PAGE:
The evolution of the cold ISM following a starburst
Dust, Gas and Star Formation in Galaxies Throughout Cosmic Time
Kate Rowlands
University of St Andrews
Vivienne Wild, Nicole Nesvadba, Bruce Sibthorpe, Angela Mortier, Matt Lehnert, Elisabete da Cunha
One of the key problems in modern astrophysics is understanding how and why galaxies switch off their star formation, building the “red-sequence” that we observe in the local Universe. Post-starburst (“E+A”) galaxies, where a galaxy has recently undergone a massive starburst, are sufficiently common at z~1-2 that they may contribute significantly to the growth of the red-sequence at this important epoch (Wild et al. 2009). Understanding how star formation is shut off in these post-starbursts is important for understanding both their origins (e.g. gas-rich mergers or secular processes) and how rapidly, if at all, these galaxies will enter the red-sequence. We present the evolution of the molecular gas and dust properties of a sample of low-redshift post-starburst galaxies selected to span an age sequence from ongoing starburst to 1 Gyr after the starburst ended (Rowlands et al. 2015). Our results show that although a strong starburst may cause the galaxy to ultimately have a lower specific SFR and be of an earlier morphological type, multiple such episodes may be needed to complete migration of the galaxy from the blue- to red-sequence.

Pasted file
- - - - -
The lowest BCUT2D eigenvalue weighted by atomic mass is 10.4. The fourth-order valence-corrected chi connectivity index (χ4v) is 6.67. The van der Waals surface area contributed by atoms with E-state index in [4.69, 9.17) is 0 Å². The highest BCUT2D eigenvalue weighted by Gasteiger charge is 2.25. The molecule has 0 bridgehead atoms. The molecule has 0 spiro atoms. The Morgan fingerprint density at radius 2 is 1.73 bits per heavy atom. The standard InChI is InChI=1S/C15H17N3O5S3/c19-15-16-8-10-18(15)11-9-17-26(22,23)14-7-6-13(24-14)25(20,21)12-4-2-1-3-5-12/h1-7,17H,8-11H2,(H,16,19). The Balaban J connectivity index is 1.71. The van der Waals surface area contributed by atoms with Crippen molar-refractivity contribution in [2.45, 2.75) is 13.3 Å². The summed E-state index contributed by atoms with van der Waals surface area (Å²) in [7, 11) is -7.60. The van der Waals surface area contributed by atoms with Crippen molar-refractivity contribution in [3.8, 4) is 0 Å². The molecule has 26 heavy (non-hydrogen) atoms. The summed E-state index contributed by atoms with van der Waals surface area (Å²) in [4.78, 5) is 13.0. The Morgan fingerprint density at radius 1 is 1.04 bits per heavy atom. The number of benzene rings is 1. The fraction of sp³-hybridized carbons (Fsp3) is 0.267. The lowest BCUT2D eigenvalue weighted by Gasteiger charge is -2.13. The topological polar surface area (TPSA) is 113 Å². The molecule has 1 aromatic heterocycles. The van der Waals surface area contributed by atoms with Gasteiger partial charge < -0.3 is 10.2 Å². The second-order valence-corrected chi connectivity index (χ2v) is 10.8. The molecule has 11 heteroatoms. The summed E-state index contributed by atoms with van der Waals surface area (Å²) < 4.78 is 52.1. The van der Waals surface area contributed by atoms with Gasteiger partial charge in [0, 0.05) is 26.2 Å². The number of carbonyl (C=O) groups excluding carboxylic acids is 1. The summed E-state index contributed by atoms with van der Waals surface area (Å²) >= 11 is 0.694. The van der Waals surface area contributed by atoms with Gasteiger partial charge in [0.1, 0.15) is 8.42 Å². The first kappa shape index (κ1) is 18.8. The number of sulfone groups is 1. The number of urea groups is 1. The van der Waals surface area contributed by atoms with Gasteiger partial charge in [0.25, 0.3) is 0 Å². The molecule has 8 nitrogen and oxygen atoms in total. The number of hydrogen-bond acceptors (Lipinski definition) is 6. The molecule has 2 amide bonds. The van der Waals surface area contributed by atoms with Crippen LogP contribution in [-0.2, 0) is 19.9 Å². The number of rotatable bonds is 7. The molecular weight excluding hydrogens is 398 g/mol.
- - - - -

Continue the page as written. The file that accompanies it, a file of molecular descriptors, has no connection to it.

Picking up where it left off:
13:30 - 15:00